…and truth be told I’m a bit nervous about it. But hey, here goes!
I never tire of reading or of hearing about what other people are reading either. What better place to start for my very first post then, than a list of a few of my own favourite books? I say ‘books’ of course, because it is pretty much impossible for me to pick just one. Ask any other bookworm and they will definitely tell you the same. Either that or they will think so hard about it they will go all cross-eyed and frowny. I’ve been an avid reader for as long as I can remember so it seemed only right that I pick a few books that have been memorable to me throughout my life, including a couple of favourites from when I was younger. So, in no particular order;
The Poisonwood Bible, Barbara Kingsolver- this for me was a surprising page turner because I never expected to love it quite as much as I do. From the outset the plot seems bleak: an American missionary family move to a village in the Congo at a time of political uprising in the 1960’s- but believe me it is so much more, this is just an astonishing, moving read with incredibly memorable characters.
The Harry Potter series, JK Rowling- who hasn’t been captivated by the utterly magical world of Harry and his friends? I actually read these books as an adult- I don’t buy the notion that they’re just for kids. I read them, then I read them again- and then I read them aloud to my boyfriend, Andrew, who loved them too. I adore all of the characters but Hermione and Snape are my favourites. If I was sorted by the hat, I’d like to think I’d be in Gryffindor, but I get the sneaking suspicion I’d probably be in Slytherin…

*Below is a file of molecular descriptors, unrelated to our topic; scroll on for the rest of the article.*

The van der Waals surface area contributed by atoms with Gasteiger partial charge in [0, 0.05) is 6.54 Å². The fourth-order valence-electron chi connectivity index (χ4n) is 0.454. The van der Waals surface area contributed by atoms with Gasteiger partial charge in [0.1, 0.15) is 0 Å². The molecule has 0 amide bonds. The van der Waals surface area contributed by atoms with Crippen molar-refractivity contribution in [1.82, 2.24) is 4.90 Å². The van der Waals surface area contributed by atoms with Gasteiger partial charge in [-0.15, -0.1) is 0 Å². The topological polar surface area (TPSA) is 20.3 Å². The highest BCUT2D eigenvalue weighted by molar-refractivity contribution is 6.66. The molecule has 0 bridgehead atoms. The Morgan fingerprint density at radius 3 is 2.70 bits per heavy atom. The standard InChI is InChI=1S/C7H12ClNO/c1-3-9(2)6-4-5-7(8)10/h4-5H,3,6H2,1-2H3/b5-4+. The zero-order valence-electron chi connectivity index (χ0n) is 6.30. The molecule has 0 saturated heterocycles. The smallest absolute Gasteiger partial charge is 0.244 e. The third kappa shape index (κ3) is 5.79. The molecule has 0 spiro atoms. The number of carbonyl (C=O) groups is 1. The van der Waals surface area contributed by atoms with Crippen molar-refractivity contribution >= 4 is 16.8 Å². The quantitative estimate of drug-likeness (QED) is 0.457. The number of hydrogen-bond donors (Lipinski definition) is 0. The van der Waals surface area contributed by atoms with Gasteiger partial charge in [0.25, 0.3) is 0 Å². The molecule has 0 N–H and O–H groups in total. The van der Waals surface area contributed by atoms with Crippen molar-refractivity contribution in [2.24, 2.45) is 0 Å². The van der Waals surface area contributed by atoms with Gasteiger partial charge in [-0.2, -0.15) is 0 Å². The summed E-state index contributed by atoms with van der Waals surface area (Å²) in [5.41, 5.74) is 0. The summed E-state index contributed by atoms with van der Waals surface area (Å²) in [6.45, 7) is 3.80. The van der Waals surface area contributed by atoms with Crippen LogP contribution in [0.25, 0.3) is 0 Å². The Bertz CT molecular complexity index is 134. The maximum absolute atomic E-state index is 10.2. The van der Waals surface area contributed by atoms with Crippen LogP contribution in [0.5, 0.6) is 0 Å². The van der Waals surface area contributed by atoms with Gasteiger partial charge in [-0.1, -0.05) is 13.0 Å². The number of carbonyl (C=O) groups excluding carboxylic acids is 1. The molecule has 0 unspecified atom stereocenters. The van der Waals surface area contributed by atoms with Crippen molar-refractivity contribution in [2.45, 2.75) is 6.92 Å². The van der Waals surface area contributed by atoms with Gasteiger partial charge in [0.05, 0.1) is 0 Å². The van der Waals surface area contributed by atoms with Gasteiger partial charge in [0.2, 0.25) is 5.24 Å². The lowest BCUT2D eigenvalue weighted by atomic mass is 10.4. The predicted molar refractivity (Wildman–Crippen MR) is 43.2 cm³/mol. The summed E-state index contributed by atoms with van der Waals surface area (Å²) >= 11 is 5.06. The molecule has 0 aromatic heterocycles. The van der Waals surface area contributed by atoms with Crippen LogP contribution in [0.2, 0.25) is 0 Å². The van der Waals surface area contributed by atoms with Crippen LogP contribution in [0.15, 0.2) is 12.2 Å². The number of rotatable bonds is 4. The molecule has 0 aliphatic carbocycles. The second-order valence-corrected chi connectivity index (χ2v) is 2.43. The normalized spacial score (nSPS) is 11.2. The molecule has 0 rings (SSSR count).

Ella Minnow Pea, Mark Dunn- this novel stands out for me because of its sheer cleverness. A novel told in letters, this actually becomes a novel of missing letters sent between inhabitants on the fictional island of Nollup. It’s difficult to say too much without giving anything away, but it’s a very clever study of freedom of speech and also totalitarianism.
Tiger Eyes, Judy Blume- undoubtedly my favourite Blume book. I just love Judy Blume. She can write about divorce, periods, wet dreams and complex childhood issues in a way that is not only non-embarrassing to children, but also reassuring. This book sees Davey Wexler heading to New Mexico with her mother and brother to stay with relatives after her father is killed. It is a book about coming to terms with grief and is just beautifully written and poignant.
The No1 Ladies Detective Agency Series, Alexander McCall Smith- Mma Ramotswe is one of my favourite female characters EVER and I adore her abrupt sidekick and fellow lady Detective, Mma Matsuki as well. These books set in Botswana, are my favourite detective series.
Where it stops, nobody knows, Amy Erlich – a book I read over and over in secondary school and re-bought a couple of years ago. It didn’t let me down on the re-read! It’s the story of a young girl and her mother who are always moving from place to place across the United States, but for a very good reason…
Year of Wonders, Geraldine Brooks-a fictionalised account of the plague’s arrival in the small Derbyshire village of Eyam in the 17th Century, and the true story of how the village inhabitants’ made the brave decision to cut themselves off from the outside world.
Alphabet Cousins, Catherine Robinson- I don’t think this book is in print anymore, which is such a shame- I’m hanging onto my copy forever! It sees newly orphaned Kate going to live in Devon with her estranged aunt and uncle and her vast array of cousins: Augustus, Benedict, Charlotte… so on and so forth. It is another book about loss, but also fitting in. A lovely little gem of a children’s novel.
There are so many other books that stand out in my life, but these are just a few that I can turn to again and again like pulling on a pair of cosy, fluffy slippers- particularly the children’s books. There’s something so comforting about re-reading children’s books, even as an adult.
What are your favourite books and why?